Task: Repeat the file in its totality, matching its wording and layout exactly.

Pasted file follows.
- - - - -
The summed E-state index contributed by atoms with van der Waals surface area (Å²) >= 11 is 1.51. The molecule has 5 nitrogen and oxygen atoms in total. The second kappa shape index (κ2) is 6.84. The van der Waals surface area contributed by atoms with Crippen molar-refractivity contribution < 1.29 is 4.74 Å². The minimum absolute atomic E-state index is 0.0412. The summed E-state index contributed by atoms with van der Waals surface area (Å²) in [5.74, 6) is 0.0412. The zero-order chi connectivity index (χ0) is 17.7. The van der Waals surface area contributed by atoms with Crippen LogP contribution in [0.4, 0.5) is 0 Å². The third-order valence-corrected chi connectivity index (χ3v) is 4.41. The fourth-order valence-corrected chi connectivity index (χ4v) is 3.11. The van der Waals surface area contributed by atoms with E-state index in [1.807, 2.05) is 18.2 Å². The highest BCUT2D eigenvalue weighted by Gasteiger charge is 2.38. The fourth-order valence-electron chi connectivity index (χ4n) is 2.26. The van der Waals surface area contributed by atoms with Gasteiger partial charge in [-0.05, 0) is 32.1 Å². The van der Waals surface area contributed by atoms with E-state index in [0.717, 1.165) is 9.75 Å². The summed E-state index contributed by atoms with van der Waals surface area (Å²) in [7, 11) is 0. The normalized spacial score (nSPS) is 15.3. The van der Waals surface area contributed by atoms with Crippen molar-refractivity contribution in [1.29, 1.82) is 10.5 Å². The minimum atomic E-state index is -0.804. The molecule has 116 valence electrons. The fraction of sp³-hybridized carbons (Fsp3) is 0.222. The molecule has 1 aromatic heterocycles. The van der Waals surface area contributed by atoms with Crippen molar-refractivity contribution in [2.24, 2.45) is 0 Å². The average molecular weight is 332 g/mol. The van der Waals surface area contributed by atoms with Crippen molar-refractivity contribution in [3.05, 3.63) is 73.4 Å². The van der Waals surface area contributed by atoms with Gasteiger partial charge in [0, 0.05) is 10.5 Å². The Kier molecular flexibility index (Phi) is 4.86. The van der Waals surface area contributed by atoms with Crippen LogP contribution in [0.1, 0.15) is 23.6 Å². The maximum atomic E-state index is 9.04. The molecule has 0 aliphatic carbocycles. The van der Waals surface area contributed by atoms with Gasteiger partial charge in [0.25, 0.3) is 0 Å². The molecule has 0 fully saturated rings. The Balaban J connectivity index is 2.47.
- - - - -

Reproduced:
The summed E-state index contributed by atoms with van der Waals surface area (Å²) >= 11 is 1.51. The molecule has 5 nitrogen and oxygen atoms in total. The second kappa shape index (κ2) is 6.84. The van der Waals surface area contributed by atoms with Crippen molar-refractivity contribution < 1.29 is 4.74 Å². The minimum absolute atomic E-state index is 0.0412. The summed E-state index contributed by atoms with van der Waals surface area (Å²) in [5.74, 6) is 0.0412. The zero-order chi connectivity index (χ0) is 17.7. The van der Waals surface area contributed by atoms with Crippen LogP contribution in [0.4, 0.5) is 0 Å². The third-order valence-corrected chi connectivity index (χ3v) is 4.41. The fourth-order valence-corrected chi connectivity index (χ4v) is 3.11. The van der Waals surface area contributed by atoms with E-state index in [1.807, 2.05) is 18.2 Å². The highest BCUT2D eigenvalue weighted by Gasteiger charge is 2.38. The fourth-order valence-electron chi connectivity index (χ4n) is 2.26. The van der Waals surface area contributed by atoms with Gasteiger partial charge in [-0.05, 0) is 32.1 Å². The van der Waals surface area contributed by atoms with E-state index in [0.717, 1.165) is 9.75 Å². The summed E-state index contributed by atoms with van der Waals surface area (Å²) in [7, 11) is 0. The normalized spacial score (nSPS) is 15.3. The van der Waals surface area contributed by atoms with Crippen molar-refractivity contribution in [1.29, 1.82) is 10.5 Å². The minimum atomic E-state index is -0.804. The molecule has 116 valence electrons. The fraction of sp³-hybridized carbons (Fsp3) is 0.222. The molecule has 1 aromatic heterocycles. The van der Waals surface area contributed by atoms with Crippen molar-refractivity contribution in [2.24, 2.45) is 0 Å². The average molecular weight is 332 g/mol. The van der Waals surface area contributed by atoms with Crippen molar-refractivity contribution in [3.05, 3.63) is 73.4 Å². The van der Waals surface area contributed by atoms with Gasteiger partial charge in [0, 0.05) is 10.5 Å². The Kier molecular flexibility index (Phi) is 4.86. The van der Waals surface area contributed by atoms with Crippen LogP contribution in [0.1, 0.15) is 23.6 Å². The maximum atomic E-state index is 9.04. The molecule has 0 aliphatic carbocycles. The van der Waals surface area contributed by atoms with Gasteiger partial charge in [0.25, 0.3) is 0 Å². The molecule has 0 fully saturated rings. The Balaban J connectivity index is 2.47.